I would without question (based upon your description) add support but also be very mindful of the travel from delivery vehicle to the final site. You're going to no doubt be adding significant weight after the first ton and in a relatively small area to boot.
    A monster like this - I'd be certain to view the movers bond and insurance beforehand.
  12. Averageman

    Averageman Well-Known Member

    Outside load bearing wall and four sissor jacks under it on the first floor, if you do not have a concrete foundation.
    I wouldnt consider it on a second floor.
    Just my non engineering opinion based on lifes experiances.
  13. coolluke01

    coolluke01 Well-Known Member

    Spreading the weight across more joists would help if you feel you are close to the limit.

    Most formulas will not be for point loading but for deflection of 1/4" in the middle of the span. You don't want a floor to bounce when you walk on it or deflect when you load it. It takes a great deal more wood to resist deflection in the middle of a span than a point load near the I beam. You are really only talking about shear strength of the 2x10's for the most part if it's that close to the beam. Being close to the outside wall makes no differences as the 2x10's are running parallel with the basement wall, unless one of them is sitting on the top of the wall. But that's not likely. Being close to the outside wall will take the strength of the steel beam out of the equation though.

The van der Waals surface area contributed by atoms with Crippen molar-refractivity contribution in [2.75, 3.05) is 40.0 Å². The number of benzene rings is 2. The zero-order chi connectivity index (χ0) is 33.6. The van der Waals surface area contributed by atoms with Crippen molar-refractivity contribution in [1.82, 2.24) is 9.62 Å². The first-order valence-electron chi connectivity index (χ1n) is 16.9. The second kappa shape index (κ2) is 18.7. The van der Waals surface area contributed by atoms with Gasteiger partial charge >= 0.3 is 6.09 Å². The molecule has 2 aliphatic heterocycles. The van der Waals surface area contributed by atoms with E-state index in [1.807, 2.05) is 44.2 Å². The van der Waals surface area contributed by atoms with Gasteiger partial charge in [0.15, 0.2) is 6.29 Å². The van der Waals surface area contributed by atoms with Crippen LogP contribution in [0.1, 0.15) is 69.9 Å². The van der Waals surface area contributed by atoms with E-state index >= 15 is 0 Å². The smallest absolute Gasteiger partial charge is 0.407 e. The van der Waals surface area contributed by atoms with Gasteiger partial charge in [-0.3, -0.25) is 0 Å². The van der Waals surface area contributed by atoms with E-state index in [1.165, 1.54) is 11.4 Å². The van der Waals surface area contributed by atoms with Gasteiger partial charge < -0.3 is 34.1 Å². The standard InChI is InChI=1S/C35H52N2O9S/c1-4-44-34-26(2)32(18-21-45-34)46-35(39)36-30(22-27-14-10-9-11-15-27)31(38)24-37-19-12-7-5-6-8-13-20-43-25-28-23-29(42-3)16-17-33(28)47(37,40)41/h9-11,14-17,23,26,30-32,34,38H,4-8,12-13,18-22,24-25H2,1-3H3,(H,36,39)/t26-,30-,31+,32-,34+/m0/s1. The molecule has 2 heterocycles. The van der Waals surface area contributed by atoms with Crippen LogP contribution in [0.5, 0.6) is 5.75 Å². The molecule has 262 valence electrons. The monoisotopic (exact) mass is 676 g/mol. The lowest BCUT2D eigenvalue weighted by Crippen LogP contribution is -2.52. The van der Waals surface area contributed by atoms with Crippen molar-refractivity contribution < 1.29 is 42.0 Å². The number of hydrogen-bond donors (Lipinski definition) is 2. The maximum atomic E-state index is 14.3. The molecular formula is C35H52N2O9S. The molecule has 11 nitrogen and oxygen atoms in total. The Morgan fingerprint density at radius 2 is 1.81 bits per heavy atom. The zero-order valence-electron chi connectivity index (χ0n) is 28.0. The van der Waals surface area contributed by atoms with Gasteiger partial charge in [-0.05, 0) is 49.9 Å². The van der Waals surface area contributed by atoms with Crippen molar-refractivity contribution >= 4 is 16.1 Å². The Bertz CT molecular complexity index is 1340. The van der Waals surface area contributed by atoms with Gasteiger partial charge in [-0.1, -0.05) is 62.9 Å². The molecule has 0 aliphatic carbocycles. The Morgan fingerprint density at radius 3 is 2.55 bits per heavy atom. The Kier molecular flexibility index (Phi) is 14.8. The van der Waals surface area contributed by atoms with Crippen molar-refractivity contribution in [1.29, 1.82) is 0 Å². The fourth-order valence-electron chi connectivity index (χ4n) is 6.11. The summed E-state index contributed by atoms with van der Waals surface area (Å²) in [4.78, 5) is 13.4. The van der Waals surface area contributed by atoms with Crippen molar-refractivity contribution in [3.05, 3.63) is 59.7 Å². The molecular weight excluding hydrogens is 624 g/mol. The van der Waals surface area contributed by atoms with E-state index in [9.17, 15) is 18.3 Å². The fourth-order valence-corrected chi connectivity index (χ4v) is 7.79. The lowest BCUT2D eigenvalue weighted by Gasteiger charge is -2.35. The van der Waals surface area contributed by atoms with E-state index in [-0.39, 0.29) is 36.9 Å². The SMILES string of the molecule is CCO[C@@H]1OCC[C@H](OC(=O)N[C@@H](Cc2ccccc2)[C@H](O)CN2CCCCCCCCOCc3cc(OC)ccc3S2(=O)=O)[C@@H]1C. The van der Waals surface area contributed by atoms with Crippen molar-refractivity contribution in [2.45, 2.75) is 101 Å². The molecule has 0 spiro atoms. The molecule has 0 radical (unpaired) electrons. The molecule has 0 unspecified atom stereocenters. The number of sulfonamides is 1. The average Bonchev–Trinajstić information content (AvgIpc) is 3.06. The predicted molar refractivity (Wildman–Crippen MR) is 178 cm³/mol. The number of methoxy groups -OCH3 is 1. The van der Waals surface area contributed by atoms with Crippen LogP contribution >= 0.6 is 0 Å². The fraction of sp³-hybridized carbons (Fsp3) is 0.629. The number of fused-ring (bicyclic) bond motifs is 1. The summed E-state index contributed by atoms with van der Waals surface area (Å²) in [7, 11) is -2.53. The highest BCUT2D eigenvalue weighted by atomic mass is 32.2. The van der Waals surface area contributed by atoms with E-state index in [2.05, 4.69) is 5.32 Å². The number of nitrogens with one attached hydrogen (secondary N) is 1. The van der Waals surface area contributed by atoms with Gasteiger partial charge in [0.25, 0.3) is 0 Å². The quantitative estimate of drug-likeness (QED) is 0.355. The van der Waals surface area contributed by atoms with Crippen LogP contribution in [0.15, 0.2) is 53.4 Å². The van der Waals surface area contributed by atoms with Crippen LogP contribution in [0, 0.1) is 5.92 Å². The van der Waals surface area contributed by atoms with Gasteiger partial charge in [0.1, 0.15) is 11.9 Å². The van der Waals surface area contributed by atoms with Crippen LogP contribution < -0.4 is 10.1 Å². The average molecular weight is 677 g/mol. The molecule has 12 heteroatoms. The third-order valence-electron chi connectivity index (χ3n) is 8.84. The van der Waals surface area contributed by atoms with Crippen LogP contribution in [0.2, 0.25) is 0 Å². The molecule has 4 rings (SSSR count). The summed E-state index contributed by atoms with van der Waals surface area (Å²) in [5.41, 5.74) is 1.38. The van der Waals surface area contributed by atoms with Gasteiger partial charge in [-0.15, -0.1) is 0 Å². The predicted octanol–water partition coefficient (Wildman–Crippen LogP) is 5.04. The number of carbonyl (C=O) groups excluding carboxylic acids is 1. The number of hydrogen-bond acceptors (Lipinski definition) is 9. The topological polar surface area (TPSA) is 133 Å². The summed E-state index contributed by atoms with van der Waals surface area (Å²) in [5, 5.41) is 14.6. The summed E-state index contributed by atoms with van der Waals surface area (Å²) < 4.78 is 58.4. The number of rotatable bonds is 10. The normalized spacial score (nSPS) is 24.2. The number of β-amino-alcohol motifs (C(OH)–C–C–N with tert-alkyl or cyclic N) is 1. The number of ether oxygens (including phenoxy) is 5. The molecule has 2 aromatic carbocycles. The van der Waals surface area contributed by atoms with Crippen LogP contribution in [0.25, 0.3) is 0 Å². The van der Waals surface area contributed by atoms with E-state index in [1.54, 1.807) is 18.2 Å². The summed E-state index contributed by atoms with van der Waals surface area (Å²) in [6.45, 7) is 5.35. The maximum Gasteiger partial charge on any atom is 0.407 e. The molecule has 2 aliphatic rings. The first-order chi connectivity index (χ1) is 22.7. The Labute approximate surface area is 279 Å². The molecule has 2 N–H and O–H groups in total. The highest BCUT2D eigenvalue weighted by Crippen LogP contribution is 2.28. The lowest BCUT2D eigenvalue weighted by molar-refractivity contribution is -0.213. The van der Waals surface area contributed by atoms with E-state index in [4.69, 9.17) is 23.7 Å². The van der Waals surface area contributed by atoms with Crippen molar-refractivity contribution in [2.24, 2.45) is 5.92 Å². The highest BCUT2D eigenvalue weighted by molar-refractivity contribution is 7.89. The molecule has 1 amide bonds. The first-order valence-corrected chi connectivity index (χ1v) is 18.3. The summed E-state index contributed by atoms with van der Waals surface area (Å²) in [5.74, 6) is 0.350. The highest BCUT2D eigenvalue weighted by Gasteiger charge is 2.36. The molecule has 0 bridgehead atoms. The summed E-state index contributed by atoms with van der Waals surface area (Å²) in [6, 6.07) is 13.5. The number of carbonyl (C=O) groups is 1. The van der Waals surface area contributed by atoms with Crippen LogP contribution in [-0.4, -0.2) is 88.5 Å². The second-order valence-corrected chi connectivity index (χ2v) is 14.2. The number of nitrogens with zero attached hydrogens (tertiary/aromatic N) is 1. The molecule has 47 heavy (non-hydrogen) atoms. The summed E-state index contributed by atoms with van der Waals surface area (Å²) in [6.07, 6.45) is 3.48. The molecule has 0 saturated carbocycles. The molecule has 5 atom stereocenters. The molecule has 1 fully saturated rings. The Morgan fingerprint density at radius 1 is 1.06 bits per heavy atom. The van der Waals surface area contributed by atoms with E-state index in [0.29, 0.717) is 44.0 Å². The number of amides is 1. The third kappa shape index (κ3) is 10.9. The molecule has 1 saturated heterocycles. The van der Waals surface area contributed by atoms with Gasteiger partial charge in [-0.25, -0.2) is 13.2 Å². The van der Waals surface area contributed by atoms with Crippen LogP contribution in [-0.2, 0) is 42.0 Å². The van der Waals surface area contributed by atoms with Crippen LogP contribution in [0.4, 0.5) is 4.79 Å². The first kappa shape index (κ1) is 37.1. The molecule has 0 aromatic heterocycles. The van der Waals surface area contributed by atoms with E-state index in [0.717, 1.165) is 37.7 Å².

If you feel you would like more shear strength, then add 2x10's on top of the steel beam. They don't have to be very long, no need to even stick out past the edge of the safe. Just scab them along side the other joists by glueing and screwing and have them hang evenly over the steel beam on each side. This will reinforce the point load where you need it by increasing the shear strength of the 2x10's.

    You could always head off the 3 joists and set the end of the header on the outside wall, then hang the other end on a doubled or tripled up full length joist. This would keep you from having beams exposed below the ceiling.

    Please post pictures if it falls though. ;) lol
    Last edited: Dec 4, 2012
  14. idoono

    idoono Well-Known Member